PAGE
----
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By Jessica Collingsworth for Nation of Change – In August, the California legislature passed remarkable climate change legislation. SB 32 builds on Assembly Bill 32, the landmark Global Warming Solutions Act of 2006 that required California to reduce its greenhouse gas emissions to 1990 levels by 2020. SB 32 now sets the next target, to reduce greenhouse gas emissions to 40 percent below 1990 levels by 2030. Another bill, AB 197 increases legislative oversight and transparency for the state’s climate change programs and emphasizes the state’s commitment to ensuring these policies help communities most impacted by climate change and air pollution.

Las Vegas’s city government is now powered by 100% renewable energy, and more cities will follow

How Las Vegas wants to power its neon.	(Jason Reed / Reuters)

By Michael J. Coren for Quartz – Ten years of effort finally paid off for Las Vegas this week when officials announced the city government will now be powered entirely by renewable energy. After a large solar array, Boulder Solar 1, came online on Dec. 12, the city was able to buy enough carbon-free electricity to power its 140 buildings, streetlights and other facilities. The power flows from a mix of solar panels and hydroelectric turbines including the Hoover Dam. The renewables, plus energy efficiency savings, are estimated to save the city roughly $5 million per year, reports the Las Vegas Review-Journal. Las Vegas is one of many cities pushing ahead with aggressive efforts to leave fossil fuels behind.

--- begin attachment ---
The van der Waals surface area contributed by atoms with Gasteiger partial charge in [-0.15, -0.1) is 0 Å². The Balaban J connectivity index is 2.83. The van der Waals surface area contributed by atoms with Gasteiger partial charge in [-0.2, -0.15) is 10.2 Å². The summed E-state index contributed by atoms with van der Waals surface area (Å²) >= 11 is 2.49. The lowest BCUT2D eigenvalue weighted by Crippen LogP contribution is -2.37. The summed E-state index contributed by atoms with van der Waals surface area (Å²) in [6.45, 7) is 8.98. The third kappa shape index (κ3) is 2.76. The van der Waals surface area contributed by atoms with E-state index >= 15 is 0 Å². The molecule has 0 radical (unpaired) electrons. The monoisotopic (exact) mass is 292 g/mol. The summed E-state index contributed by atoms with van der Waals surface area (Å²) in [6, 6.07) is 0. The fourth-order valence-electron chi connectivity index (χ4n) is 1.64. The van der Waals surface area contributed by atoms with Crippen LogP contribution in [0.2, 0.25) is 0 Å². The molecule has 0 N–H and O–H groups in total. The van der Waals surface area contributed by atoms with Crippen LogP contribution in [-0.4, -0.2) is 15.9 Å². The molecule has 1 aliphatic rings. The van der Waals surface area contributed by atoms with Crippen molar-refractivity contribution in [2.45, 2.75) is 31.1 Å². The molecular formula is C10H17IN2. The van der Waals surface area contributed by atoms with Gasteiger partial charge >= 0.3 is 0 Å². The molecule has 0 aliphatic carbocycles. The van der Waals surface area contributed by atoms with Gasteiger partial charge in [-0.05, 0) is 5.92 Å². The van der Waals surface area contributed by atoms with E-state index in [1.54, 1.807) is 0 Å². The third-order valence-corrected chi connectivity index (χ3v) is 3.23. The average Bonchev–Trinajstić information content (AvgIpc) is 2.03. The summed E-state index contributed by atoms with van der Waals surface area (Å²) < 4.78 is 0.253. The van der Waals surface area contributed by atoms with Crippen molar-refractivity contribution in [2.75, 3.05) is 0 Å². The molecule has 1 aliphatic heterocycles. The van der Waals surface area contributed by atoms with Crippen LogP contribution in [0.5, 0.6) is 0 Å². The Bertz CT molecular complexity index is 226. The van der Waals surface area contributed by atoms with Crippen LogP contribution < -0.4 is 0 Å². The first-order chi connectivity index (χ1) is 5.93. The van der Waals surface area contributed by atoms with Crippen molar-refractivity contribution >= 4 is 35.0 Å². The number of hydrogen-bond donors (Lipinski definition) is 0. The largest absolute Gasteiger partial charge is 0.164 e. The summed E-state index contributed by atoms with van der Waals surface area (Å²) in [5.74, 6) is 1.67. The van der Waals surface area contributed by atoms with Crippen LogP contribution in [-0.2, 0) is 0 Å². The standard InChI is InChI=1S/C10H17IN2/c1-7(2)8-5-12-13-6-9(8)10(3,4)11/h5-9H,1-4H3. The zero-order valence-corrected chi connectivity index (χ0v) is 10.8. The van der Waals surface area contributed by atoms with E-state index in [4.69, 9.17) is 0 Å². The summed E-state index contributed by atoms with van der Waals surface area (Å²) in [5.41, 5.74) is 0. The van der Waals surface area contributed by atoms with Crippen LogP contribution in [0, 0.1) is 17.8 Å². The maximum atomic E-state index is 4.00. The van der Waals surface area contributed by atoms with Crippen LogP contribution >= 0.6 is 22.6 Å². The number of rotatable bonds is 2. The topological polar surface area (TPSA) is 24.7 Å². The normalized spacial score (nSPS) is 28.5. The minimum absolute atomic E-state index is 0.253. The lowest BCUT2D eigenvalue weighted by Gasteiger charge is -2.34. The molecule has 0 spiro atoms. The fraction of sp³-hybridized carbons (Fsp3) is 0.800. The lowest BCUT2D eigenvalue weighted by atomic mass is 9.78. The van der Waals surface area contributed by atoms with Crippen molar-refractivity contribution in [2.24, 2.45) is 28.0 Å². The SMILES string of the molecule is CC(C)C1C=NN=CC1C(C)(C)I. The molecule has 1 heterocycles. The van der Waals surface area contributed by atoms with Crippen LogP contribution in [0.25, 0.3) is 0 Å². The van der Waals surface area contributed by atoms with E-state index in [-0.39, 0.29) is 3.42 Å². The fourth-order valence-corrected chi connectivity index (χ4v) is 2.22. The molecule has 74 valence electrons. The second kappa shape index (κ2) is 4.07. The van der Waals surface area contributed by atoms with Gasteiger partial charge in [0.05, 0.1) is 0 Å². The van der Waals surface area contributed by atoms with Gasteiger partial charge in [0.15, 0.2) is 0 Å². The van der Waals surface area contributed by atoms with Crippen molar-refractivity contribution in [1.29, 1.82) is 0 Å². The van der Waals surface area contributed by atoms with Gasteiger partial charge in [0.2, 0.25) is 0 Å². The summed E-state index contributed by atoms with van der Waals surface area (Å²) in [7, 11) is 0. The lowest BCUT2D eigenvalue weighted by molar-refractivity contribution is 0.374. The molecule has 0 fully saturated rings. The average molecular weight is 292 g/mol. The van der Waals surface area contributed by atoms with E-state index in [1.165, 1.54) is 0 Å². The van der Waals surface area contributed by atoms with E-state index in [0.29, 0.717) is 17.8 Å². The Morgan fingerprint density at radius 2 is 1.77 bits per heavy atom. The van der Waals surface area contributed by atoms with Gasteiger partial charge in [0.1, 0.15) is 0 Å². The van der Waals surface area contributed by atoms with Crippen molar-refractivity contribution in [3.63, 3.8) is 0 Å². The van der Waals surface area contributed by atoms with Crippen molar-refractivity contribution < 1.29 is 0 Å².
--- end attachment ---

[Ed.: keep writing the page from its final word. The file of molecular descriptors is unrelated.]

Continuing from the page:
World Energy Hits A Turning Point: Solar That’s Cheaper Than Wind